An acquaintance of mine received a call the other day from 212-796-2000, which is a company called GDS International. My friend asked me to check them out and let him know what I thought. Little did I know that this company is in the center of a full-fledged war of words online.
After spending several dizzying hours trying to sort out fact from truth and scathing accusations, I came to the realization that an full article on GDS would be far beyond the scope of what I originally intended. So instead of re-hashing what is already out there, I felt it would be best to try to trim away all of the attacks and put together a synopsis of the battle of words.
Who is GDS International
GDS International has offices in several countries and hosts summits in a variety of fields. They have also been described as a “publishing company” as they were once known as GDS Publishing, though this appears not to be their focus now. Some have described GDS as a large sales organization. They claim to have such clients as AT&T, Microsoft, and IBM. Their website focuses on summits, which are promoted as “six months of sales meetings in two-and-a-half days.” Here, senior level executives and decision makers are said to collaborate, share ideas, and explore solutions.
According to a job posting on Ziprecruiter.com from early October 2012, they claim, “We have grown steadily over the past 19 years and have aggressive growth plans for 2012 targeting a 25% increase in revenue. In 2011 we achieved revenues of nearly $100 million…”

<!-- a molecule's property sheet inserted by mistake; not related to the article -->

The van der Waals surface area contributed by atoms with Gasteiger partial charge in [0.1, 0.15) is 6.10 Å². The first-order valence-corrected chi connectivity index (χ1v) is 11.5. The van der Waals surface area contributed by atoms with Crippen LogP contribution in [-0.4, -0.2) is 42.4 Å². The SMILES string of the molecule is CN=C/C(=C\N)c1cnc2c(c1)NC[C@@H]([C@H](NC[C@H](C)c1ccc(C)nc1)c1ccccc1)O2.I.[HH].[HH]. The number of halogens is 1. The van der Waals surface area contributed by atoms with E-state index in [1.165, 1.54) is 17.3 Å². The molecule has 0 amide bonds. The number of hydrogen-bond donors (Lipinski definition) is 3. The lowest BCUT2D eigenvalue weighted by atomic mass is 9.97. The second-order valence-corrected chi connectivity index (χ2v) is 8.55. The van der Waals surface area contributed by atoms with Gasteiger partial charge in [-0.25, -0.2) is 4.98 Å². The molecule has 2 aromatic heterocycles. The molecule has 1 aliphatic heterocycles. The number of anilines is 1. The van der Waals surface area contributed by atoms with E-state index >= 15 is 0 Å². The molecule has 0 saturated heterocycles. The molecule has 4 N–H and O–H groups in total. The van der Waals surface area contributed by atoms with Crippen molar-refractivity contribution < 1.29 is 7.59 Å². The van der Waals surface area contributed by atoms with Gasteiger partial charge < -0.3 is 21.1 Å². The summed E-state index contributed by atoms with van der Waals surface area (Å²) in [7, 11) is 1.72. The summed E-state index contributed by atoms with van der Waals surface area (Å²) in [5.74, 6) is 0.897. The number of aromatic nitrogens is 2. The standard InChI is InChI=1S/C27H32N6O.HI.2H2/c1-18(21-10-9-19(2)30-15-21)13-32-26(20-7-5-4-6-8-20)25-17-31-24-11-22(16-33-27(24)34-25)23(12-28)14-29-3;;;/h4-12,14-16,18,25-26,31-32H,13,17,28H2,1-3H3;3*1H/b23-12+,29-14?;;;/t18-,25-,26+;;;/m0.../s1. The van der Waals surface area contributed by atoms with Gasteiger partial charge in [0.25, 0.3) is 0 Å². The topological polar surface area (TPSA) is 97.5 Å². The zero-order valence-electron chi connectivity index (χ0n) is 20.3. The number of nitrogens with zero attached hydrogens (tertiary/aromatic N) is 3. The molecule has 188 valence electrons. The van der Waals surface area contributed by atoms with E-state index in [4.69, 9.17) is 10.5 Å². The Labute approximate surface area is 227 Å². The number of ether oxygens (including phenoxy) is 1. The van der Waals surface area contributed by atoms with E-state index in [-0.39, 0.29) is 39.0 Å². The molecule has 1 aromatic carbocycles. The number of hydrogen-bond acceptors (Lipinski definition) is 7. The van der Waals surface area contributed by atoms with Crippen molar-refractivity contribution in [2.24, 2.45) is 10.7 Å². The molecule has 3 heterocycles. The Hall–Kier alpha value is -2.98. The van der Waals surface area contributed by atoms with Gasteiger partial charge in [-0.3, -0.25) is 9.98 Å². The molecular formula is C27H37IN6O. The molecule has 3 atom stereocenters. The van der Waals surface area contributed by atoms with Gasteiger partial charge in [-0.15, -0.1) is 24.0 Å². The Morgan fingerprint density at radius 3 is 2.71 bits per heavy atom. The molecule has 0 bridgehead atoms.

At the heart of the attacks on GDS is a website called gdsisascam.com. This appears to be run by an individual (or perhaps a few individuals) with a vendetta against GDS. The accusations are two-pronged. First, there are employee-based claims that GDS treats its employees poorly, and trains them to engage in underhanded tactics and outright lies when fishing for sales leads. The other part of their claims are in the business operations, namely that the product promised at the beginning of the sales pitch is not the one delivered to its customers, thus making GDS a “scam.” It has also been claimed that the high-level executives slated to appear at these summits only attend because they are paid by GDS, and not because they have any intention of making new business connections, and many of them often cancel at the last minute.
800Notes Message Board
The website 800notes.com has become an unsuspecting major player in this battle. Typically 800notes is a site in which users leave comments about telemarketing companies that call them. In this case, a war of words is being fought in the comments regarding GDS International. As of this writing, it totals 83 pages, with the first overly negative comment dated June 27, 2008. The discussion there is quite heated, with both accusations and defenses regarding a variety of alleged improprieties. Below you can see how both sides of this war have acknowledged this online battleground:
- GDS Blog: Why are there 70+ pages of complaints about GDS on a message board?
- GDSisascam: Wall of Shame
GDS Front Desk
In response to the 800notes message board, and presumably gdsisascam.com, GDS has set up their Front Desk website, aimed at “setting the record straight.” On this site, GDS claims that the bulk of the complaints against them have come from a small number of ex-employees. Here they also invite questions, but it appears that their answers are given in private.
There are three claims over the past few years on the popular “Ripoff Report” website against GDS. These complaints echo those stated on 800notes and gdsisascam, claiming GDS misrepresents event attendees and lies during their sales pitches to obtain personal information.